Prov. 26:4-5, ESV
Answer not a fool according to his folly,
lest you be like him yourself.
Answer a fool according to his folly,
lest he be wise in his own eyes.
The Majority View
D.A. Carson, in a long review of three recent bibliology books, says he has often used the verses above “to demonstrate the way proverbs work: they are not universal case law. The formal divergence in this instance powerfully embraces more comprehensive reflection than either proverb alone could have done.”
I agree with his conclusion, but my jury is still out on whether or not these verses are a good example of it.
Under Carson’s view, the warning could be understood two different ways (cf. UBS Handbook on Prov.): “This verse is a warning, either against taking a fool at his own estimation and giving him a serious reply, or perhaps against speaking to a fool in the same foolish way as he has spoken to you. By doing so you share in his foolishness.”
The Bible Knowledge Commentary, too, says it takes wisdom to know when to apply v.4 and when to apply v.5. Likewise Matthew Henry, the New Bible Commentary, and the New American Commentary. Garrett (NAC) summarizes this view well: “On the one hand, one should not deal with a fool on his own terms lest the imitation of folly become habitual. On the other hand, one must sometimes answer fools in the words they understand in order to reprimand them effectively.”
Waltke Weighs In
But Waltke (NICOT) argues for a different position. He specifically opposes the view that sees these as applying at different times (the NLT clearly takes this interpretation, leaving no ambiguity). They both apply absolutely at all times, he says; and both proverbs (v.4 and v.5) actually call for the wise son to reply to a fool. The first one (v.4) warns him not to be like the fool in his answer–that is, don’t be malicious or self-conceited or what have you. The second one (v.5) tells the son to go ahead and answer the fool with wisdom that flips his world upside down: no longer is he the wise one; he is the fool.
Waltke argues this based on the flexibility of the K (kaph) preposition. It points to an element of similarity, but leaves the point of similarity open to some interpretation: “Joshua is like Moses” could be pointing to his likeness as being a leader or as being a prophet. Interestingly, the LXX seems to support Waltke: it uses different Greek prepositions to render the K. I’m not sure what difference that makes in Greek–perhaps “Do not answer a fool with that foolishness [he just used]” and “Answer a fool against his folly”? I just checked out BDAG on προς (v.4) and κατα (v.5), and I’m not at all sure I can land on renderings which support Waltke’s reasoning. However, that’s due more to my inexpertise in pinpointing prepositional meaning (though what expertise I do have leads me to say that context would be the determiner anyway and that Koine doesn’t get that specific), and the point stands that the LXX chose different prepositions to render the exact same phrase.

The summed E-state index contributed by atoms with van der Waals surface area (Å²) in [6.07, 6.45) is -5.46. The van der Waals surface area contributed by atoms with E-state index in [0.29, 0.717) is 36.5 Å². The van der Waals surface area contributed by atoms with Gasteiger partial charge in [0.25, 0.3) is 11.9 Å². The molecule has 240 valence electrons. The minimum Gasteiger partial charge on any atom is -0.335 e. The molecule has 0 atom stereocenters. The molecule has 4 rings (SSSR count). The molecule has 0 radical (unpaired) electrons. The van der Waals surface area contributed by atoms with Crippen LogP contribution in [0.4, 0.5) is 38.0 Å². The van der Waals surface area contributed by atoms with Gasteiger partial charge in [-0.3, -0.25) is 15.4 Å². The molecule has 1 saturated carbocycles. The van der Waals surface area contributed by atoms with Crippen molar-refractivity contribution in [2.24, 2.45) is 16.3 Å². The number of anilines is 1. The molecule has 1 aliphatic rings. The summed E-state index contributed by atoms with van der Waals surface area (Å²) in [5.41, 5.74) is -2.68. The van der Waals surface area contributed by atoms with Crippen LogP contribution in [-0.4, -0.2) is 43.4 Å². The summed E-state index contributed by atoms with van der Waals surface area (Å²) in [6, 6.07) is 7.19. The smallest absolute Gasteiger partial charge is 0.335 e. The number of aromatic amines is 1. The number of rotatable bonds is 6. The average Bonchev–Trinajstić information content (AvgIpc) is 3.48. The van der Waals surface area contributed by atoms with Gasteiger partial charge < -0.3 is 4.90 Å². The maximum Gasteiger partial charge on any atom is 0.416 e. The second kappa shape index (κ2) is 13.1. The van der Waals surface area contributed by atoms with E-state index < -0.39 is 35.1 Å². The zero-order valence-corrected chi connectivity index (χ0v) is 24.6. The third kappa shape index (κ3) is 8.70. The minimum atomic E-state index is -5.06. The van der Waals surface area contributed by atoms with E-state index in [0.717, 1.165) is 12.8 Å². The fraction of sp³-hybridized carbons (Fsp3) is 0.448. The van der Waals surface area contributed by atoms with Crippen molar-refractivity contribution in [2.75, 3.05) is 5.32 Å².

One other argument that inclines me toward this view is the simple fact that “Do not answer” is qualified by something rather than nothing. It’s like the difference between saying “Don’t cross the street” and “Don’t cross the street without looking first.” Likewise, “Don’t answer a fool” and “Don’t answer a fool with the same kind of reply he typically gives.” The first command in each example is absolute. The second not only allows the action but actually commends or even commands it.
Murphy (WBC) does a good job bringing up parallel passages, but I find him ultimately unhelpful. He points out that in 17:12 the son is warned that it is better to run into a she-bear robbed of her cubs than to run into a fool. This would seem to support the “Don’t answer at all” position, but that can’t work with the very next verse (26:5)! Vv. 4 and 5 need to work together. They can’t be analyzed discretely. In 26:12b there is “more hope for a fool” than for someone who is “wise in his own eyes.” So maybe there is hope for a fool before he becomes wise in his own eyes.
Waltke seems to be the only commentator who bothers with the actual grammar of the passage. Murphy makes a passing reference to it and others tell us what the kaph preposition “literally” means, but that’s another argument in favor of Waltke.
In sum… I’m close to willing to see the LXX as decisive. But because it could have been style or sloppiness or some unnecessarily fastidious translator who chose the two different renderings, I’m in a strait betwixt Waltke and Carson but leaning slightly toward the former.